The fact that overall R&D expenditures are as strong as they are in this deficit-cutting budget is a key point. Within the R&D budget, however, there is also an important shift in where and how the funds are spent. We are beginning to shift the balance between civilian and defense R&D expenditures, with the intent of equalizing these expenditures within the next few years. There is also an increased emphasis on applied R&D, specifically applied R&D for civilian and commercial technologies. There is a fundamental shift both toward developing a much closer working partnership between the public and private sectors, and toward leveraging government investments in cooperation with private investments. All of this, again, takes place against the backdrop of the preservation of our basic R&D budget.


This budget reflects the changed priorities that come with the end of the Cold War, as we focus less on military confrontation and more on economic competition. This FY94 budget proposal increases the focus on civilian and commercial technologies, and strengthens the federal government's ability to work more effectively in partnership with American industry to improve our economy. Some highlights of the request include:

- A $58 billion request for applied research and dev elopment activities. The biggest percent increase in this category will be for civilian appliedresearch and development activities, a $17 billion investment or six percentincrease from 1993.

- A reorientation of the roles of our nat ional laboratories and researchagencies to work more closely with American industry. Funding has beenproposed for over 1,700 non-defense Cooperative Research and DevelopmentAgreements (CRADAs) throughout the national laboratory system, with public andprivate investments (cash and non-cash) anticipated to exceed $3 billion. Theability of the federal government to cooperate with American high technologyindustries to develop crucial commercial technologies will be strengthened bya dramatic incre ase -- almost 19 percent -- in funding for the NationalInstitute for Standards and Technology (NIST).

- A substantial commitment to a 21st century information infrastructure.More and more businesses depend on access to information and high -speedcommunications links to acquire and retain a competitive edge. R&Dinvestments in a the supercomputer, networking, and telecommunicationstechnologies critical to a 21st century information infrastructure will also becrucial to improving educ ation, health care, and the quality of life for allAmericans. The budget proposes over $1 billion for R&D in this area, a 26percent increase over the FY '93 level.

- Investment in improving our transportation infrastructure. Whil e weare embarking on a new era of information technology, our economiccompetitiveness and quality of life depends as well upon improving our physicaltransportation infrastructure. Nearly $2 billion is proposed for R&D innew transportation techno logies, a 29 percent increase over the 1993 level.

- Increased emphasis on Manufacturing Technology. ManufacturingR&D will be prioritized during the next several years, both through FCCSETand through additional initiatives de signed to improve access to advancedmanufacturing technologies. This will include a national network ofmanufacturing extension centers, with additional spending beyond what isreflected in this R&D budget. In FY94, nearly $1.5 billion is beingpro posed in this area.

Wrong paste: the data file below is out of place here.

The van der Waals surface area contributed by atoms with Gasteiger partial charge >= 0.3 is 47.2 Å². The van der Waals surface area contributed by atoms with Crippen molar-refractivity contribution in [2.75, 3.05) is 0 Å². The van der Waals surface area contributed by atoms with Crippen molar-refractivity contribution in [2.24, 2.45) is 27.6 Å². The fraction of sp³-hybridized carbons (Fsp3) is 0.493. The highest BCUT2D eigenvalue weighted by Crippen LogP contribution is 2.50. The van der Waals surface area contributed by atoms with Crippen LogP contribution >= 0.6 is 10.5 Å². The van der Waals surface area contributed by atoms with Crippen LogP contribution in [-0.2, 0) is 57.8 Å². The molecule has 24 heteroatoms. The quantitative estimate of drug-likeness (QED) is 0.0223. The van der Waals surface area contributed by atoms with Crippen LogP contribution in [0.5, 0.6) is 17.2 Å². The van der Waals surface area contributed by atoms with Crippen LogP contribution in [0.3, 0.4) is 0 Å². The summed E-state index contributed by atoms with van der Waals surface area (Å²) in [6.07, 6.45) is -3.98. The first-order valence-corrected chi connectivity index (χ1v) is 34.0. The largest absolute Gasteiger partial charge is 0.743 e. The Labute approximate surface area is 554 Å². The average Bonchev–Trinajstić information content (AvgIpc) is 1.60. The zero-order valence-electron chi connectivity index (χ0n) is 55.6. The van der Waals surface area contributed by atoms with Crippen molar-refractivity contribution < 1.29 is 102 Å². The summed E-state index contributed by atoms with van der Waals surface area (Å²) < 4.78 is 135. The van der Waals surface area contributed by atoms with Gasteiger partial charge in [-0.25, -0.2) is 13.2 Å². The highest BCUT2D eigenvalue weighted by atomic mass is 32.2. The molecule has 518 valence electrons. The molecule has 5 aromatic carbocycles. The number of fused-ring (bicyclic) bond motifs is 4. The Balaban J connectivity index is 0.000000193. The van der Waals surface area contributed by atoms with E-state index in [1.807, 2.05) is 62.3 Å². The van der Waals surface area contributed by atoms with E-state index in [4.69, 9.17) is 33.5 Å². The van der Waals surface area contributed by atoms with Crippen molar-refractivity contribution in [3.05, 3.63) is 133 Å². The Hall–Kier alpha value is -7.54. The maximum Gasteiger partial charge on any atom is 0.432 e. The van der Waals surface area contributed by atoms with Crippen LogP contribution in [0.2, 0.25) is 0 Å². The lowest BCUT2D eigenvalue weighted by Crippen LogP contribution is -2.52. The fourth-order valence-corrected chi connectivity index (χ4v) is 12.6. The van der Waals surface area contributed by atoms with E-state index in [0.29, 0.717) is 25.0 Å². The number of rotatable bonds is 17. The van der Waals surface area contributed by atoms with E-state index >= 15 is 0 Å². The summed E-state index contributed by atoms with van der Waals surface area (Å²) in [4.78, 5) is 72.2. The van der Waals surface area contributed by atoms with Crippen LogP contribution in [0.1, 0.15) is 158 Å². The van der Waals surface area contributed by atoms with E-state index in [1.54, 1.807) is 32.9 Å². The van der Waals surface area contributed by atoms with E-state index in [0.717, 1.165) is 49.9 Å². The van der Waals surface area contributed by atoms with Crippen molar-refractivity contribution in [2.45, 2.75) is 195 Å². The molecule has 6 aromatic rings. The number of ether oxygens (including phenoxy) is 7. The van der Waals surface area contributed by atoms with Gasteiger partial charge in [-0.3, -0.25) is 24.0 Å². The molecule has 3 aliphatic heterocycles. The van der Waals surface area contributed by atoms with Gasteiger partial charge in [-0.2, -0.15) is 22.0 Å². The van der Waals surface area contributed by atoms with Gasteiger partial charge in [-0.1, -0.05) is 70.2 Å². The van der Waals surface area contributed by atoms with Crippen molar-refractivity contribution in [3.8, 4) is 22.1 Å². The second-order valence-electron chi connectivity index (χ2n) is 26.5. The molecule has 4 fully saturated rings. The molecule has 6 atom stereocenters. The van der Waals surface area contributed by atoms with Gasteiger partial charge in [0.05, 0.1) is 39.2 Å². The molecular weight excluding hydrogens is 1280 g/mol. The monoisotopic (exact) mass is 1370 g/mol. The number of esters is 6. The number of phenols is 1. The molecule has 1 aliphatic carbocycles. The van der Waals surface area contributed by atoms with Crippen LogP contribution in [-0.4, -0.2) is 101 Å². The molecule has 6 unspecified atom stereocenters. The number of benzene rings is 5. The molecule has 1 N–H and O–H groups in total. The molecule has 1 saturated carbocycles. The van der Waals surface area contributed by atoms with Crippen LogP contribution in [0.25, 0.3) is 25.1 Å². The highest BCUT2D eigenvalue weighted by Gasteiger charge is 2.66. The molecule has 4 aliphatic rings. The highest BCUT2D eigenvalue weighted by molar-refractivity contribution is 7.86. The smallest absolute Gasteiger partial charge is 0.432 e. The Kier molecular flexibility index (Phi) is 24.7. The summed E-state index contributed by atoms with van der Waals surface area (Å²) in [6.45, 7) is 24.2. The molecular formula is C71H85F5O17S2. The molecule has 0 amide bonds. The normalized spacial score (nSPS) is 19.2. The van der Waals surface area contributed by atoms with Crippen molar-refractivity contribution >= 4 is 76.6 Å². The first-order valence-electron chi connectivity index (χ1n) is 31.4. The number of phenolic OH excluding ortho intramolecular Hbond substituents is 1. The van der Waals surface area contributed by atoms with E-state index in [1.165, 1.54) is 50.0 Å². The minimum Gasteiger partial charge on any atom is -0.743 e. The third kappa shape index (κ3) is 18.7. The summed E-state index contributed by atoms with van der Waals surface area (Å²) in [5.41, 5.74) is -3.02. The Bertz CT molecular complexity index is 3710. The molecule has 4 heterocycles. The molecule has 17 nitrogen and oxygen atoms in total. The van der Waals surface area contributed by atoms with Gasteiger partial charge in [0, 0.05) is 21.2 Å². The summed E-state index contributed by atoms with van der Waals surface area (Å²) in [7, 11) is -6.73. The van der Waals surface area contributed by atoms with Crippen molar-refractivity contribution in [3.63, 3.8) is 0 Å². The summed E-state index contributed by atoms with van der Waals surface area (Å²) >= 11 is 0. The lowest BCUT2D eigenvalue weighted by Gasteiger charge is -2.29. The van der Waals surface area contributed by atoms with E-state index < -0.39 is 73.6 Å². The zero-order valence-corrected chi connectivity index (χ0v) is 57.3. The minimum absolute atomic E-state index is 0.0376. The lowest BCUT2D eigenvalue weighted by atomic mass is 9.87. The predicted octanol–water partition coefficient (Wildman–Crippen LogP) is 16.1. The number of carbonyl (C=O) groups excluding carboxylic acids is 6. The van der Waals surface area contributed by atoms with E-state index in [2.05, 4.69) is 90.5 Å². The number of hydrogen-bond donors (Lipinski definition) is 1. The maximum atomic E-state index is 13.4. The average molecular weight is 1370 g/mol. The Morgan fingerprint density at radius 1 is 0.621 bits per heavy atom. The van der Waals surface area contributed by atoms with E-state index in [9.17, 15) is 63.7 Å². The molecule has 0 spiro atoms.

Basic research is the seed bed for the technical advances that drive theeconomy. In almost every field, U.S. researchers lead the world in scient ificcitations, in Nobel Prizes, and in most other measures of scientificexcellence. A healthy basic research budget is a fundamental necessity. Noneof the innovations in applied R&D proposed in this budget will be funded atthe expense of basic s cience. This budget proposes $14 billion for basicresearch, including:

-- $11 billion for university research from agencies including the NationalScience Foundation (NSF), the National Institutes of Health (NIH), theDepartment of Energy (DOE), the Department of Defense (DoD), and the NationalAeronautics and Space Administration (NASA);

-- A 13 percent increase in funding ($1.5 billion) for the U.S. Global ChangeResearch Program, an interagency program operating under FCCSET;

-- An o verall 3 percent increase in funding for NIH ($10.7 billion), with majorfunding for breast cancer research and AIDS research; and

-- A 18 percent increase in funding for research and related activities at NSF($2.2 billion) over the FY93 appropria ted level.


In this budget, how we spend money receives as much attention as howmuch we spend. Each department and agency will participate in this basicrestructuring of Federal R&a mp;D spending. Cabinet Secretaries and AgencyDirectors have, at the request of the Vice President, named Deputies orUndersecretaries in each agency to serve as points of coordination for scienceand technology policy.

These individuals will meet, under the chairmanship of the Office of Scienceand Technology Policy and the National Economic Council, to develop andcoordinate federal science and technology polices. They will focus on 3central goals:

-- Long-term economic growth that c reates jobs and protects the environment;

-- Making government more efficient and more responsive;

-- World leadership in basic science, mathematics, and engineering.

We are also committed to working in cooperation with American industry and ourinternational partners to make the maximum use of every federal dollar. In atime of scarce resources, it is essential to merge public and private interestswherever possible. We expect big pay-offs for the Nation from leveragedFederal investme nts, i.e., partnerships with industry ( consortia, cooperativeR&D agreements, etc.) that ensure that R&D funds are directed towardnational needs and that innovations that occur in the laboratory move quicklyinto the marketplace.

This b udget reflects both our challenges, and our goals. I believe it is anexcellent blueprint for moving this country into the future.


In addition to the FY94 R&D budget, I would like r eemphasize the criticalimportance of President Clinton's stimulus package to our R&D programs.

For example, the stimulus package includes supplemental appropriations forsignificant investments in such vital programs as the National Science Foundation (NSF) and the National Institute of Science and Technology, including funds for both ATP and NIST's intramural programs.

The stimulus request also includes more than $117 million for NIST and $207million for NSF -- funds that can be